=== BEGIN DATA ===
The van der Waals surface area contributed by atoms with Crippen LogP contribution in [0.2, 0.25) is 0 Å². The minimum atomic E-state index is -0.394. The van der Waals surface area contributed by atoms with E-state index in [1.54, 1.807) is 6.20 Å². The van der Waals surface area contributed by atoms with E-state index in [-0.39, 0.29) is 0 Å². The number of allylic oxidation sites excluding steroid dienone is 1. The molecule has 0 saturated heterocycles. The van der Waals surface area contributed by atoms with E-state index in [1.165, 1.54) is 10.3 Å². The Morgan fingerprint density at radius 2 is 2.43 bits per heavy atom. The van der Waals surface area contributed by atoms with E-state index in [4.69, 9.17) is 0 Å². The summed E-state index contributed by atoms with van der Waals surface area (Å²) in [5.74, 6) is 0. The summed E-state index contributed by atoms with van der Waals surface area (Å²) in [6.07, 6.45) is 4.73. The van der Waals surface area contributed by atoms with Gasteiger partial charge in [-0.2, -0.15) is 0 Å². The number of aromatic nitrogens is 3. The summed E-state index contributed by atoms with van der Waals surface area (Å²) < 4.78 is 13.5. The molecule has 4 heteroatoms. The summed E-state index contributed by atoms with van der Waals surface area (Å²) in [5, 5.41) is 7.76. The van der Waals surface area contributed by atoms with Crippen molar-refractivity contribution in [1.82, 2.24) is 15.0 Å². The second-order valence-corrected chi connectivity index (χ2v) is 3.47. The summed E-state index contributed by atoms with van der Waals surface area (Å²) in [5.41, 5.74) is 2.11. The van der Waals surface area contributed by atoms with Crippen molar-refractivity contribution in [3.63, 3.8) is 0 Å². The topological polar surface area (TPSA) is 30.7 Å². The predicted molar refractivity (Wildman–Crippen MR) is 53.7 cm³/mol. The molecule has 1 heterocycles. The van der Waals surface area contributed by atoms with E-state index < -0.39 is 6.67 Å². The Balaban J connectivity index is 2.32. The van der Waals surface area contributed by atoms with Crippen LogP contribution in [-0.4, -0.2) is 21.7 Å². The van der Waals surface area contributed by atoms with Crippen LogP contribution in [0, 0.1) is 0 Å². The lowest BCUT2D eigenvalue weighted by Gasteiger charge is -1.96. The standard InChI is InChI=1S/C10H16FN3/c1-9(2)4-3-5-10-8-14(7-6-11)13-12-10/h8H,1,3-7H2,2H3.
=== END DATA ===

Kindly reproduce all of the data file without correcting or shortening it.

The van der Waals surface area contributed by atoms with Crippen LogP contribution in [0.2, 0.25) is 0 Å². The minimum atomic E-state index is -0.394. The van der Waals surface area contributed by atoms with E-state index in [1.54, 1.807) is 6.20 Å². The van der Waals surface area contributed by atoms with E-state index in [-0.39, 0.29) is 0 Å². The number of allylic oxidation sites excluding steroid dienone is 1. The molecule has 0 saturated heterocycles. The van der Waals surface area contributed by atoms with E-state index in [1.165, 1.54) is 10.3 Å². The Morgan fingerprint density at radius 2 is 2.43 bits per heavy atom. The van der Waals surface area contributed by atoms with E-state index in [4.69, 9.17) is 0 Å². The summed E-state index contributed by atoms with van der Waals surface area (Å²) in [5.74, 6) is 0. The summed E-state index contributed by atoms with van der Waals surface area (Å²) in [6.07, 6.45) is 4.73. The van der Waals surface area contributed by atoms with Gasteiger partial charge in [-0.2, -0.15) is 0 Å². The number of aromatic nitrogens is 3. The summed E-state index contributed by atoms with van der Waals surface area (Å²) < 4.78 is 13.5. The molecule has 4 heteroatoms. The summed E-state index contributed by atoms with van der Waals surface area (Å²) in [5, 5.41) is 7.76. The van der Waals surface area contributed by atoms with Crippen molar-refractivity contribution in [1.82, 2.24) is 15.0 Å². The second-order valence-corrected chi connectivity index (χ2v) is 3.47. The summed E-state index contributed by atoms with van der Waals surface area (Å²) in [5.41, 5.74) is 2.11. The van der Waals surface area contributed by atoms with Crippen molar-refractivity contribution in [3.63, 3.8) is 0 Å². The topological polar surface area (TPSA) is 30.7 Å². The predicted molar refractivity (Wildman–Crippen MR) is 53.7 cm³/mol. The molecule has 1 heterocycles. The van der Waals surface area contributed by atoms with E-state index < -0.39 is 6.67 Å². The Balaban J connectivity index is 2.32. The van der Waals surface area contributed by atoms with Crippen LogP contribution in [-0.4, -0.2) is 21.7 Å². The van der Waals surface area contributed by atoms with Crippen LogP contribution in [0, 0.1) is 0 Å². The lowest BCUT2D eigenvalue weighted by Gasteiger charge is -1.96. The standard InChI is InChI=1S/C10H16FN3/c1-9(2)4-3-5-10-8-14(7-6-11)13-12-10/h8H,1,3-7H2,2H3.